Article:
A few minutes later Claussen grew concerned about storm clouds gathering strength to the north and west. Miguel skillfully kept the boat to plane. Claussen knew this was an ocean-going craft, capable of high speed. It was the building waves, converging on the forward starboard quarter, that worried him. Despite the challenge, the boat was like a racehorse, leaping forward, Miguel in command.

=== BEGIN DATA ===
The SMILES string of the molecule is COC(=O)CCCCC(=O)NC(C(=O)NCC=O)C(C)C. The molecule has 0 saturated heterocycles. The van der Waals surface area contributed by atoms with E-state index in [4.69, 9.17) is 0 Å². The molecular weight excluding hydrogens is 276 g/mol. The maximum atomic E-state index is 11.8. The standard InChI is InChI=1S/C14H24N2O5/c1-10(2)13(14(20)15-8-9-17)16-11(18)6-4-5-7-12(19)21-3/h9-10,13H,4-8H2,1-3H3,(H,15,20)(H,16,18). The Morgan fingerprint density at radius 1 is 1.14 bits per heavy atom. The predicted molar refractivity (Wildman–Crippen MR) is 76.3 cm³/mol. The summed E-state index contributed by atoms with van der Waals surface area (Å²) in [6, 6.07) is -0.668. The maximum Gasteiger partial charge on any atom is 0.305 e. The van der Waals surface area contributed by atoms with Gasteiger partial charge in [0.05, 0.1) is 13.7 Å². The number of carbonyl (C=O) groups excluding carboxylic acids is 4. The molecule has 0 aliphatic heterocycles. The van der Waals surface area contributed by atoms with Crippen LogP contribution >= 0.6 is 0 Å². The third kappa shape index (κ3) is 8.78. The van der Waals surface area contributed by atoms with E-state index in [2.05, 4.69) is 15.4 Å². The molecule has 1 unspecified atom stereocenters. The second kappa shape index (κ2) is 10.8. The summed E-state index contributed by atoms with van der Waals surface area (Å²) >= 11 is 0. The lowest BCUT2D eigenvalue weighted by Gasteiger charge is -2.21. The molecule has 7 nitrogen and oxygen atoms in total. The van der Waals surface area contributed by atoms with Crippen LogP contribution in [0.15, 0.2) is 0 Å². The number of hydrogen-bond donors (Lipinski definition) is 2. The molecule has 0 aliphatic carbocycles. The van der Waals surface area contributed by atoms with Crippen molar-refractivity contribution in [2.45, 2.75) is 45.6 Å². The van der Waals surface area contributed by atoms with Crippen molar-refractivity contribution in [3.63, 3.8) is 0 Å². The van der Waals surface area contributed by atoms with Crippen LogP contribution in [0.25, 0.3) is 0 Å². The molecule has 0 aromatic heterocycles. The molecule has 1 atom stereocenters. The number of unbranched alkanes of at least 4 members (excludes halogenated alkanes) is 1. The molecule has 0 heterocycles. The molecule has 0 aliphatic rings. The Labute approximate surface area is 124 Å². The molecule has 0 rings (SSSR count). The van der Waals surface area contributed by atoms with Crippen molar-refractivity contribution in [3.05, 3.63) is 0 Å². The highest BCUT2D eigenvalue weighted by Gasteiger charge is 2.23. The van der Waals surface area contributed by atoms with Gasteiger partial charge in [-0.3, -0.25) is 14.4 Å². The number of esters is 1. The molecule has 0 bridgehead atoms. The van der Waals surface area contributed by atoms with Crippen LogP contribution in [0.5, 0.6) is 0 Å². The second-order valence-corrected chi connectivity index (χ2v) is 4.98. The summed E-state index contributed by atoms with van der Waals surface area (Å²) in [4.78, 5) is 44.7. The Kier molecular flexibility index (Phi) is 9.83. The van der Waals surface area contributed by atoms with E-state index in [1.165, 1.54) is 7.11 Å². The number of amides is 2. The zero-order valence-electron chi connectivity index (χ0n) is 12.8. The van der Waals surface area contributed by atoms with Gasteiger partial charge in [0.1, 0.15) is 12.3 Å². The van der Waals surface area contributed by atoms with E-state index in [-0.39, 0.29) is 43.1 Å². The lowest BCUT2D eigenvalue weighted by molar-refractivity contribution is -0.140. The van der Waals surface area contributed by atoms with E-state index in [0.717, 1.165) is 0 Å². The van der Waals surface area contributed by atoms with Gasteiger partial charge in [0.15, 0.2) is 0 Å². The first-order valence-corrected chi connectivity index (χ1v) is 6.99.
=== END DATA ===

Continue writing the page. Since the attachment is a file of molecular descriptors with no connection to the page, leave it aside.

The sixty-six-mile run to Cuba didn’t take long. Miguel pointed to a ridge of hills as they approached the shore. “Parque Nacional Alejandro de Humboldt,” he said. “I stop Paso de Tao. You walk two hours. Find the airport at Baracoa. Only a fool would take off into that weather,” Miguel said. Massive dark clouds seemed to gather energy with each minute passing.
“Jump when I get close. Take everything with you,” Miguel said. “You will soon meet the fool crazy enough to take off in such weather. You’re going with him back to the Bahamas.”
Claussen heard Miguel laughing above the sound of the motors and roar of the wind.
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